Landmark CREDENCE study shows reduction of risk of renal failure

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Napp has today welcomed the CREDENCE (Canagliflozin and Renal Endpoints in Diabetes with Established Nephropathy Clinical Evaluation) study data which successfully demonstrated that canagliflozin reduces the risk of renal and cardiovascular (CV) events and has an acceptable safety profile consistent with previous studies when added to standard of care in subjects with type 2 diabetes.

The study met its primary endpoint showing that canagliflozin reduced the risk of composite of doubling of serum creatinine, end-stage kidney disease (ESKD) and renal or CV death by 30%. These findings were consistent across the individual components of the primary composite endpoint, as well as across all 15 subgroups tested.

In addition, the CREDENCE trial achieved several further secondary endpoints which include:

  • canagliflozin reduced the risk of the secondary renal endpoint composite of doubling of serum creatinine, ESKD, and renal death by 34%
  • canagliflozin reduced the risk of major adverse cardiac events (MACE) (composite of non-fatal myocardial infarction, non-fatal stroke and CV death) by 20%
  • the risk of CV death and hospitalisation for heart failure by 31%
  • the risk of hospitalisation for heart failure alone by 39%.

In regard to safety data, the incidence rates of adverse events and serious adverse events were numerically lower for patients treated with canagliflozin as compared to placebo.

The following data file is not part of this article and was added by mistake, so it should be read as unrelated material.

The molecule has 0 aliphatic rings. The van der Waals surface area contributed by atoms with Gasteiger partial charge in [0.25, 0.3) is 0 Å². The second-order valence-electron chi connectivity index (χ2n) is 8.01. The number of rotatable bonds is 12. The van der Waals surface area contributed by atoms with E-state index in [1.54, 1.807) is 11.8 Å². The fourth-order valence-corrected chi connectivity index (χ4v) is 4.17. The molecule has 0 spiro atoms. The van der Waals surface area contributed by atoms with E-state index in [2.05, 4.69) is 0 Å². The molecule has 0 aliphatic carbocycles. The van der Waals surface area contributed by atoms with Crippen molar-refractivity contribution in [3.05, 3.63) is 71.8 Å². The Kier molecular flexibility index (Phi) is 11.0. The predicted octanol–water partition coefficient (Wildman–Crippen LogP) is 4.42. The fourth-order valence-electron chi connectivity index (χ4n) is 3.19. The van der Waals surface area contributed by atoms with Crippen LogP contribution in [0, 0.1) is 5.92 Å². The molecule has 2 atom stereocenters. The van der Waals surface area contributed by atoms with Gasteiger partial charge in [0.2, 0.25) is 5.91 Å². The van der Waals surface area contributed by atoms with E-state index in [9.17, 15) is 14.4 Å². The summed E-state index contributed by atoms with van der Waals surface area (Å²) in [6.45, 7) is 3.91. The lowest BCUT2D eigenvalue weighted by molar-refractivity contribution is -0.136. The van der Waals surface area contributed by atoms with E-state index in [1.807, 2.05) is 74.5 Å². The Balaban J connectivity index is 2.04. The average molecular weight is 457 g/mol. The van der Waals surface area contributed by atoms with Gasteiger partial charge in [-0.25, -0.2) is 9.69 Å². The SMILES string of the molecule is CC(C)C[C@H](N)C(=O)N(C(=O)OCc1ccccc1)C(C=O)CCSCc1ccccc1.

There were no observed differences in the incidence of lower limb amputations or adjudicated fractures.

The data from CREDENCE provides an important update regarding slowing the progression of chronic kidney disease for this group of people with type 2 diabetes. The trial, which was stopped early in July 2018 due to a conclusive signal of efficacy in the prevention of the primary endpoint, was conducted in more than 4400 adults with type 2 diabetes at 659 sites worldwide, including 37 locations across the UK.

David Wheeler, Professor of Kidney Medicine at University College London, UK and Honorary Consultant Nephrologist at the Royal Free NHS Foundation Trust, University College London, said: “Kidney disease develops in approximately 40% of people with type 2 diabetes. We have been waiting for new drugs to help us manage these patients for almost 20 years. The exciting results from the CREDENCE study provide renewed optimism for these patients.”

Andrea Brown, spokesperson for the National Kidney Federation, said: “The exciting research from CREDENCE is the first positive dedicated trial of an antidiabetic agent in this area, showing how under-recognised the irreversible impact of chronic kidney disease and type 2 diabetes has been up until now.”

Hywel Day, Managing Director, Napp Pharmaceuticals Ltd, said: “We are extremely proud to support developments like this, that ultimately help to move medicine forward.”